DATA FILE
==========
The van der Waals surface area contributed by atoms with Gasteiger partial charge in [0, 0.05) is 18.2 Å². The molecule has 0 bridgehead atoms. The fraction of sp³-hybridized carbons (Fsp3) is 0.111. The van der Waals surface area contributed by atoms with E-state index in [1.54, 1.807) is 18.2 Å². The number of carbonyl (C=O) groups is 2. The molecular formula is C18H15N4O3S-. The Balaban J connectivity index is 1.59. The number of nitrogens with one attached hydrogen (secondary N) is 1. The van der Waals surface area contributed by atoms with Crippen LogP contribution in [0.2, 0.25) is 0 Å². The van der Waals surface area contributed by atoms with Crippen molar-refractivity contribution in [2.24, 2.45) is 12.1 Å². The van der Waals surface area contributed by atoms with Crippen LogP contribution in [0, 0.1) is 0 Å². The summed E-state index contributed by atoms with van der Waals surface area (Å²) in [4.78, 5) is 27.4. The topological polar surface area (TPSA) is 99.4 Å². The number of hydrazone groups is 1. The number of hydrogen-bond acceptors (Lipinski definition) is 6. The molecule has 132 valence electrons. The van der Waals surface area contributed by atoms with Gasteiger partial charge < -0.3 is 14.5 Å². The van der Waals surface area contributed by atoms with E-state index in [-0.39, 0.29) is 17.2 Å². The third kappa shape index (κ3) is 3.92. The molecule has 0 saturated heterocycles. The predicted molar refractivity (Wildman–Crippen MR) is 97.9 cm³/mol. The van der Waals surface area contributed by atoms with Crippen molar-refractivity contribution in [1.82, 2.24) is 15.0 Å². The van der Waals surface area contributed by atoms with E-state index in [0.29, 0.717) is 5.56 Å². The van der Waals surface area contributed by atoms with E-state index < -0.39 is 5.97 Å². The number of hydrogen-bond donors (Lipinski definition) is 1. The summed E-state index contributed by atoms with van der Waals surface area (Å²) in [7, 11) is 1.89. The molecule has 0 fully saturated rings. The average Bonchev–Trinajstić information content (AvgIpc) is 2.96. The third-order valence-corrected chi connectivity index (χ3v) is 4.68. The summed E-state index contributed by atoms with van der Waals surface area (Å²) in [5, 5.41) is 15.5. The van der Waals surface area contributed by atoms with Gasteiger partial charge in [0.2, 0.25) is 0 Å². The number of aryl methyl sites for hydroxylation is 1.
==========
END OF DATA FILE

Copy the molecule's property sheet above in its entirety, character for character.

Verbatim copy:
The van der Waals surface area contributed by atoms with Gasteiger partial charge in [0, 0.05) is 18.2 Å². The molecule has 0 bridgehead atoms. The fraction of sp³-hybridized carbons (Fsp3) is 0.111. The van der Waals surface area contributed by atoms with E-state index in [1.54, 1.807) is 18.2 Å². The number of carbonyl (C=O) groups is 2. The molecular formula is C18H15N4O3S-. The Balaban J connectivity index is 1.59. The number of nitrogens with one attached hydrogen (secondary N) is 1. The van der Waals surface area contributed by atoms with Crippen LogP contribution in [0.2, 0.25) is 0 Å². The van der Waals surface area contributed by atoms with Crippen molar-refractivity contribution in [2.24, 2.45) is 12.1 Å². The van der Waals surface area contributed by atoms with Crippen LogP contribution in [0, 0.1) is 0 Å². The summed E-state index contributed by atoms with van der Waals surface area (Å²) in [4.78, 5) is 27.4. The topological polar surface area (TPSA) is 99.4 Å². The number of hydrazone groups is 1. The number of hydrogen-bond acceptors (Lipinski definition) is 6. The molecule has 132 valence electrons. The van der Waals surface area contributed by atoms with Gasteiger partial charge < -0.3 is 14.5 Å². The van der Waals surface area contributed by atoms with E-state index in [-0.39, 0.29) is 17.2 Å². The third kappa shape index (κ3) is 3.92. The molecule has 0 saturated heterocycles. The predicted molar refractivity (Wildman–Crippen MR) is 97.9 cm³/mol. The van der Waals surface area contributed by atoms with Crippen molar-refractivity contribution in [1.82, 2.24) is 15.0 Å². The van der Waals surface area contributed by atoms with E-state index in [0.29, 0.717) is 5.56 Å². The van der Waals surface area contributed by atoms with E-state index < -0.39 is 5.97 Å². The number of hydrogen-bond donors (Lipinski definition) is 1. The summed E-state index contributed by atoms with van der Waals surface area (Å²) in [7, 11) is 1.89. The molecule has 0 fully saturated rings. The average Bonchev–Trinajstić information content (AvgIpc) is 2.96. The third-order valence-corrected chi connectivity index (χ3v) is 4.68. The summed E-state index contributed by atoms with van der Waals surface area (Å²) in [5, 5.41) is 15.5. The van der Waals surface area contributed by atoms with Gasteiger partial charge in [0.2, 0.25) is 0 Å². The number of aryl methyl sites for hydroxylation is 1.